Shanghai

In 1938, many Jewish Germans and Austrians decided that, for their safety, they needed to leave. Nazi Germany had annexed Austria in March during the Anschluss; during Kristallnacht on November 9 - 10, Nazi Party officials encouraged mobs to burn and loot Jewish businesses, synagogues, and homes and arrested approximately 30,000 Jewish men. At that time, most nations restricted the numbers of immigrants allowed in a given year, and securing visas for places like the United States could take up to ten years. Since escape was the priority, families quickly began new lives in places like Bolivia or South Africa where immigration quotas had not yet been filled.

Shanghai, China was one of the few places in the world that did not require a visa for immigration at that time. The city became a refuge for more than 17,000 German and Austrian Jewish refugees who had nowhere else to go. Many arrived with little or no money because the Nazis had restricted the amount of money that people could take out of the country. New arrivals often had to rely on assistance from the American Jewish Joint Distribution Committee (JDC) and local Iraqi and Russian Jewish families who had been in Shanghai for many years.

The living conditions in Shanghai were very different from what the refugees were accustomed to. Most of them came from a middle-class background, and many were suddenly living in public housing and relying on soup kitchens for meals. The refugees adapted to the new situation, many of them opening businesses to support themselves.

The refugees felt the impact of the war in Shanghai. Japan had occupied the city since 1937, and after the attack on Pearl Harbor in 1941, the Japanese moved the refugees to a settlement area in the Hongkew district, known to some as the "Shanghai ghetto." Food and other supplies, as well as international funding, were restricted during the war. After the war ended, the refugees left Shanghai, many immigrating to the United States.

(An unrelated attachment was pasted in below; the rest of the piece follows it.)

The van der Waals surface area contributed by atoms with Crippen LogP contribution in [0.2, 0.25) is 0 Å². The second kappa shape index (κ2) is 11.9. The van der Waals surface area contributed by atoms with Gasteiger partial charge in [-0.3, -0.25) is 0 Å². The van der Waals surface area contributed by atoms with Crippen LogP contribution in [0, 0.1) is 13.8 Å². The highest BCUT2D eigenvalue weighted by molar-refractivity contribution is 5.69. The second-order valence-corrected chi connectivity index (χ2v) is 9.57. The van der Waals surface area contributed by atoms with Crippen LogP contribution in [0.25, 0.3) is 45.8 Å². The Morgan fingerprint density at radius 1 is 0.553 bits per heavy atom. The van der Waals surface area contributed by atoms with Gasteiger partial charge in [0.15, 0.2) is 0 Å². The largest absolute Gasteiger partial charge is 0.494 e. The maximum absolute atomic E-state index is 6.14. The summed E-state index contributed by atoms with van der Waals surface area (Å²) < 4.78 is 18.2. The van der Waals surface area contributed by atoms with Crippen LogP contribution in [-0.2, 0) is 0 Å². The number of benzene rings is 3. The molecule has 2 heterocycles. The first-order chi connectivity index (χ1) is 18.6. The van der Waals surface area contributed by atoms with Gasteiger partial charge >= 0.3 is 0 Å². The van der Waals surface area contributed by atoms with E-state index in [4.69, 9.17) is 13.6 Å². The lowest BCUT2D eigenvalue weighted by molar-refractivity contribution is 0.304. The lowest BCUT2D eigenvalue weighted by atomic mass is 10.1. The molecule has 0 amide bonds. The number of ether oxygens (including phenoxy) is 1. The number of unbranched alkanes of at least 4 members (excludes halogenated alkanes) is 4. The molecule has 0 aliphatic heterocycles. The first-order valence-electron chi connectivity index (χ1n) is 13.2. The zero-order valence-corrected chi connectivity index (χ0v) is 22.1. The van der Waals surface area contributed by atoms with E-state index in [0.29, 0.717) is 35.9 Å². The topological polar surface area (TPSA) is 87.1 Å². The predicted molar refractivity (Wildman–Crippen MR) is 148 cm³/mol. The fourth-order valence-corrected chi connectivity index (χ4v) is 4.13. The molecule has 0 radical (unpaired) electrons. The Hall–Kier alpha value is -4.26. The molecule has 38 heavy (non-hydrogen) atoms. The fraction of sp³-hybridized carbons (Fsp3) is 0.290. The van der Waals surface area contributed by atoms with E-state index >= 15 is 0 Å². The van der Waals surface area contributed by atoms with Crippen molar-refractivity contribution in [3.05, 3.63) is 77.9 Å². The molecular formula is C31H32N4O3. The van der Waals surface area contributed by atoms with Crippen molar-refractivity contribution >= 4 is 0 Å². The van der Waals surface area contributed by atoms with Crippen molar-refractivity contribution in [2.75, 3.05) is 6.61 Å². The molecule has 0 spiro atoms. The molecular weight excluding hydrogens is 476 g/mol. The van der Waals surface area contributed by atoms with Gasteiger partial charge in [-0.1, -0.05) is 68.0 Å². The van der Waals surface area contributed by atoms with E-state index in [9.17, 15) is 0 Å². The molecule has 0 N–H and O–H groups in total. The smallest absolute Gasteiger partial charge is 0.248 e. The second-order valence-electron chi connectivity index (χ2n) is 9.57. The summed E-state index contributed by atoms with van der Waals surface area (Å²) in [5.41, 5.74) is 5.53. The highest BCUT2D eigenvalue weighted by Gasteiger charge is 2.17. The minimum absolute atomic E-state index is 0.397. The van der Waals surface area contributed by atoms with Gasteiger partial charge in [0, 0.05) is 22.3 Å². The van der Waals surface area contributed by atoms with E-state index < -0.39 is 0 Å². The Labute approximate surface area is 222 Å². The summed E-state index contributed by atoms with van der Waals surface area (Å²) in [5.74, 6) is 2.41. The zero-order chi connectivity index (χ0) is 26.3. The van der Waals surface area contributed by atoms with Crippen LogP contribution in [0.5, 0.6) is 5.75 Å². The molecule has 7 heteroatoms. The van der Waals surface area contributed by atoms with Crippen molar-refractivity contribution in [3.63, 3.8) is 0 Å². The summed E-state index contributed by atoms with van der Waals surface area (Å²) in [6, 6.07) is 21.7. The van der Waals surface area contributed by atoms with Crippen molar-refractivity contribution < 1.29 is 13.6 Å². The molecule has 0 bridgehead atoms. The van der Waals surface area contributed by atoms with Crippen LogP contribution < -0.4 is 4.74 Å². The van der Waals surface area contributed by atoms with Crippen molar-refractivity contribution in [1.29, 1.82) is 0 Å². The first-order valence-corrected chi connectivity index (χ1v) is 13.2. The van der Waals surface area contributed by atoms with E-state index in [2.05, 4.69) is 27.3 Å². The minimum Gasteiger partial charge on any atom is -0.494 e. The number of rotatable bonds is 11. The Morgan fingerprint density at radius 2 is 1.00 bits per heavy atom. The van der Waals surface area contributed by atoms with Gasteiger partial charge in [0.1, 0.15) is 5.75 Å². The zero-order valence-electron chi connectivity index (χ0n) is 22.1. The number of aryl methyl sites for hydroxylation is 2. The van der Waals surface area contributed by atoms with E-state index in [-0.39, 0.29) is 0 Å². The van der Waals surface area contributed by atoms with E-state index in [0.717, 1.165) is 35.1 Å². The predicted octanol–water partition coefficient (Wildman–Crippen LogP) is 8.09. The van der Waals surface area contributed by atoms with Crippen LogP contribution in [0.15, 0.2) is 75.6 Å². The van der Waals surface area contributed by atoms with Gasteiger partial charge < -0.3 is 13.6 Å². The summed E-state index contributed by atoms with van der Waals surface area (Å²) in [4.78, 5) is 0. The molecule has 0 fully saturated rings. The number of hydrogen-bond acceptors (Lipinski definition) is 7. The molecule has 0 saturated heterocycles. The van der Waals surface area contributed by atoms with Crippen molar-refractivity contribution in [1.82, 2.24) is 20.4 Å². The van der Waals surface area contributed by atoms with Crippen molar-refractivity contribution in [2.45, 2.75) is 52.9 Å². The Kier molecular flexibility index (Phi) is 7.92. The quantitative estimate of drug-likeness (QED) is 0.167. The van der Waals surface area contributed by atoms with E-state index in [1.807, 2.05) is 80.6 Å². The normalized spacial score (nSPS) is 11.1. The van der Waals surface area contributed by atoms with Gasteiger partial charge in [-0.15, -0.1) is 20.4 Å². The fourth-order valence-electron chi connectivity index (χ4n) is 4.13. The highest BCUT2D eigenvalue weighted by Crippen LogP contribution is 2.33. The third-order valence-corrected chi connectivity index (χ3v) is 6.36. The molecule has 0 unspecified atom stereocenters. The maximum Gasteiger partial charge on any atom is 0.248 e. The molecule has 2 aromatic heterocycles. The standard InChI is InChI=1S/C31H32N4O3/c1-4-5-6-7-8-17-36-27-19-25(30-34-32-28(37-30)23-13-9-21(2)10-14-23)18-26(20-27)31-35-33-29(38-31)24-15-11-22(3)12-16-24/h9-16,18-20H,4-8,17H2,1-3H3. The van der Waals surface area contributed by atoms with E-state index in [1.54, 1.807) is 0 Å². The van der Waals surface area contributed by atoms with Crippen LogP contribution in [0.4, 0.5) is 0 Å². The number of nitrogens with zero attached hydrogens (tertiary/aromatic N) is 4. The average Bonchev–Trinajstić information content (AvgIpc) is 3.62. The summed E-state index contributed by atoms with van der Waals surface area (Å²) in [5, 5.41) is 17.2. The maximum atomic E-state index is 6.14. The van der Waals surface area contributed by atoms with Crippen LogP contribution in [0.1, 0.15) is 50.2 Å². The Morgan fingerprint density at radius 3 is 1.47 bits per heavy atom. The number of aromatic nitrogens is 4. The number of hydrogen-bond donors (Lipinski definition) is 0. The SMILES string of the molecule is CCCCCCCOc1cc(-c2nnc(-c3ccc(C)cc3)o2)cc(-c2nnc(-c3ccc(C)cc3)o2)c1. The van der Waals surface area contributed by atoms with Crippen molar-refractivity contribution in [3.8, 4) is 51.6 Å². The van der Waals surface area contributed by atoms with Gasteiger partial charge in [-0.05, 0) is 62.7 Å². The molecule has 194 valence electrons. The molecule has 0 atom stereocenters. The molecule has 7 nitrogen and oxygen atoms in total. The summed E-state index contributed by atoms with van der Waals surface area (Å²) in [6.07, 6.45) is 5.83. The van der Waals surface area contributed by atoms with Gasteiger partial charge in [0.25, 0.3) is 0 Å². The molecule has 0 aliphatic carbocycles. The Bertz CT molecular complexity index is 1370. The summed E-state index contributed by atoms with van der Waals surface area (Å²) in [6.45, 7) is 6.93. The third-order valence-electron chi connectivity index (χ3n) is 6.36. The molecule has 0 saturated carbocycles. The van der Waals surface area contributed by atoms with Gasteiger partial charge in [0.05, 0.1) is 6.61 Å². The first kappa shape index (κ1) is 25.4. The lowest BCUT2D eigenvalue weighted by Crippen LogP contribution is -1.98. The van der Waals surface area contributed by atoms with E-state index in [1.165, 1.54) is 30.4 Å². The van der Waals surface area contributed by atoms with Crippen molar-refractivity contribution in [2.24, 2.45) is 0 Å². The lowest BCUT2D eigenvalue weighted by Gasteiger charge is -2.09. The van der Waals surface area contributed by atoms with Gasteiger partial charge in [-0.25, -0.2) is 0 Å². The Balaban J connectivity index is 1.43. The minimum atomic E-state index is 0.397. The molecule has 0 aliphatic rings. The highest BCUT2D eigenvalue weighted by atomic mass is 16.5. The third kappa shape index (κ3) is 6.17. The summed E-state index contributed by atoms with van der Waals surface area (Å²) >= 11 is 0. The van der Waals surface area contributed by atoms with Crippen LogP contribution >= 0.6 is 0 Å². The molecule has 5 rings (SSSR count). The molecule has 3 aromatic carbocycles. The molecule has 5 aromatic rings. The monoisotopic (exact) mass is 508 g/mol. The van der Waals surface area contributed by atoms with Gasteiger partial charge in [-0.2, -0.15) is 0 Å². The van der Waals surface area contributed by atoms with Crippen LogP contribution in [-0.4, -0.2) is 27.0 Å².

Living quarters in Shanghai.




Group of people at social event in Shanghai.

(Above images from Hans Arons Papers)

Irmgard Clark

Irmgard Clark was born in Berlin, Germany. She and her family experienced increasing anti-Semitism after the Nazis took control of Germany in 1933. After Kristallnacht, her family left Germany for Shanghai on a Japanese ship. She discusses her life there, her work, and the changes after the Japanese restrictions began.

She and her family left Shanghai for the United States soon after the war ended.
Click here to view an excerpt from Irmgard's testimony.

Joseph Weber

Joseph Weber was born in Austria and recalls the changes he experienced after his country was annexed by Germany in March 1938. His family left for Shanghai, where they, like many others, initially found aid from local Jewish committees to secure housing. After the war, he spent some time in South America before immigrating to the United States.

He describes his experiences in Shanghai in great detail.
Click here to view an excerpt from Joseph's testimony.

Eva Gottheiner

Eva Gottheiner was born in Breslau, Germany. She recalls the growinging atmosphere of anti-Semitism that she noticed beginning in 1935, culminating in the events of Kristallnacht. Soon after that night, her family left for Shanghai aboard an Italian ship. She married her husband while living there, and they remained in China for ten years before leaving for the United States.

In her interview, she describes in detail the conditions in Shanghai.
Click here to view an excerpt from Eva's testimony.

Gary Bigus

Gary Bigus was born in Berlin, Germany. After Kristallnacht, he and his father went into hiding; that night, his family made the decision to leave Germany. They went to Shanghai when other routes were closed to them.

He discusses the living conditions, his job, and the émigré culture in Shanghai during the war.
Click here to view excerpts from Gary's testimony.